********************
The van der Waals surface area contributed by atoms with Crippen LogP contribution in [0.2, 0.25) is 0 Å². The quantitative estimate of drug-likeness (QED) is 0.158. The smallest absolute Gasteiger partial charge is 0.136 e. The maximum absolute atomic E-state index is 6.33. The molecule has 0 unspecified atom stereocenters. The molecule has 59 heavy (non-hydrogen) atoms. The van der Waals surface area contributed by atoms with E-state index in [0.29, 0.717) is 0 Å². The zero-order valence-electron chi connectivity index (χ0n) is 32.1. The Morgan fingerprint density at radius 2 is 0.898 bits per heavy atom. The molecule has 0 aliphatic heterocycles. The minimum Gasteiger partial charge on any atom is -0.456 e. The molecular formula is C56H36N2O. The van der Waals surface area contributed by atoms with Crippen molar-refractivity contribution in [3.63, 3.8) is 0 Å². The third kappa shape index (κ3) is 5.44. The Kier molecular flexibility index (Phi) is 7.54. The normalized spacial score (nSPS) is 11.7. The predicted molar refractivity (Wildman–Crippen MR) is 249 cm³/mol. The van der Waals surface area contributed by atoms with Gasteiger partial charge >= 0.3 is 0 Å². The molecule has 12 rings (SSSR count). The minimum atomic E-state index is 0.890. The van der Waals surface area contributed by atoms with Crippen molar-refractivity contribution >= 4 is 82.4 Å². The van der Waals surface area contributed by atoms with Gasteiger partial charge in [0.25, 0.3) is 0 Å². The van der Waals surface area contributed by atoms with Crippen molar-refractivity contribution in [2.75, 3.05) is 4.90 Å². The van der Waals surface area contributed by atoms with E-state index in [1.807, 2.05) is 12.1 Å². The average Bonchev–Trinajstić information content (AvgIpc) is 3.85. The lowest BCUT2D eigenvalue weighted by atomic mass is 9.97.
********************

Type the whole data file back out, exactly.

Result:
The van der Waals surface area contributed by atoms with Crippen LogP contribution in [0.2, 0.25) is 0 Å². The quantitative estimate of drug-likeness (QED) is 0.158. The smallest absolute Gasteiger partial charge is 0.136 e. The maximum absolute atomic E-state index is 6.33. The molecule has 0 unspecified atom stereocenters. The molecule has 59 heavy (non-hydrogen) atoms. The van der Waals surface area contributed by atoms with E-state index in [0.29, 0.717) is 0 Å². The zero-order valence-electron chi connectivity index (χ0n) is 32.1. The Morgan fingerprint density at radius 2 is 0.898 bits per heavy atom. The molecule has 0 aliphatic heterocycles. The minimum Gasteiger partial charge on any atom is -0.456 e. The molecular formula is C56H36N2O. The van der Waals surface area contributed by atoms with Crippen molar-refractivity contribution in [3.63, 3.8) is 0 Å². The third kappa shape index (κ3) is 5.44. The Kier molecular flexibility index (Phi) is 7.54. The normalized spacial score (nSPS) is 11.7. The predicted molar refractivity (Wildman–Crippen MR) is 249 cm³/mol. The van der Waals surface area contributed by atoms with Gasteiger partial charge >= 0.3 is 0 Å². The molecule has 12 rings (SSSR count). The minimum atomic E-state index is 0.890. The van der Waals surface area contributed by atoms with Crippen molar-refractivity contribution >= 4 is 82.4 Å². The van der Waals surface area contributed by atoms with Gasteiger partial charge in [0.25, 0.3) is 0 Å². The van der Waals surface area contributed by atoms with Crippen molar-refractivity contribution in [2.75, 3.05) is 4.90 Å². The van der Waals surface area contributed by atoms with E-state index in [1.807, 2.05) is 12.1 Å². The average Bonchev–Trinajstić information content (AvgIpc) is 3.85. The lowest BCUT2D eigenvalue weighted by atomic mass is 9.97.